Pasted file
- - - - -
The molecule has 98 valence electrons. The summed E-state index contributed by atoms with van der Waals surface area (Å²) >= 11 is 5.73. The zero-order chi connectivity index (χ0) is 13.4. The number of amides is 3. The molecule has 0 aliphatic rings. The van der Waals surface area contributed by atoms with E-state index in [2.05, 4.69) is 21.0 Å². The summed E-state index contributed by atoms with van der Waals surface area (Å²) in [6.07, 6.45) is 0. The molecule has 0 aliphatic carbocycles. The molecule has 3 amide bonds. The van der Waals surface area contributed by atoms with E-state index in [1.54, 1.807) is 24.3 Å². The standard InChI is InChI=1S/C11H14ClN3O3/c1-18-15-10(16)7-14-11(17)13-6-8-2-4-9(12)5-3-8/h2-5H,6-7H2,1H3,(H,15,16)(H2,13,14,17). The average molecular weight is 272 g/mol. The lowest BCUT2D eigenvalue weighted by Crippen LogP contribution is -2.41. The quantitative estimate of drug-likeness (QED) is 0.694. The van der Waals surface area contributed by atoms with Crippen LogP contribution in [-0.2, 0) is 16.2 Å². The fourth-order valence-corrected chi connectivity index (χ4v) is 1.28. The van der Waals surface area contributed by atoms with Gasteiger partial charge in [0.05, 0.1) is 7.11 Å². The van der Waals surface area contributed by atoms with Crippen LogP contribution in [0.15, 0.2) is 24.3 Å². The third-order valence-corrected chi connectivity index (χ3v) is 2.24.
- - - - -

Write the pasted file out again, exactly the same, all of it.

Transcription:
The molecule has 98 valence electrons. The summed E-state index contributed by atoms with van der Waals surface area (Å²) >= 11 is 5.73. The zero-order chi connectivity index (χ0) is 13.4. The number of amides is 3. The molecule has 0 aliphatic rings. The van der Waals surface area contributed by atoms with E-state index in [2.05, 4.69) is 21.0 Å². The summed E-state index contributed by atoms with van der Waals surface area (Å²) in [6.07, 6.45) is 0. The molecule has 0 aliphatic carbocycles. The molecule has 3 amide bonds. The van der Waals surface area contributed by atoms with E-state index in [1.54, 1.807) is 24.3 Å². The standard InChI is InChI=1S/C11H14ClN3O3/c1-18-15-10(16)7-14-11(17)13-6-8-2-4-9(12)5-3-8/h2-5H,6-7H2,1H3,(H,15,16)(H2,13,14,17). The average molecular weight is 272 g/mol. The lowest BCUT2D eigenvalue weighted by Crippen LogP contribution is -2.41. The quantitative estimate of drug-likeness (QED) is 0.694. The van der Waals surface area contributed by atoms with Crippen LogP contribution in [-0.2, 0) is 16.2 Å². The fourth-order valence-corrected chi connectivity index (χ4v) is 1.28. The van der Waals surface area contributed by atoms with Gasteiger partial charge in [0.05, 0.1) is 7.11 Å². The van der Waals surface area contributed by atoms with Crippen LogP contribution in [0.15, 0.2) is 24.3 Å². The third-order valence-corrected chi connectivity index (χ3v) is 2.24.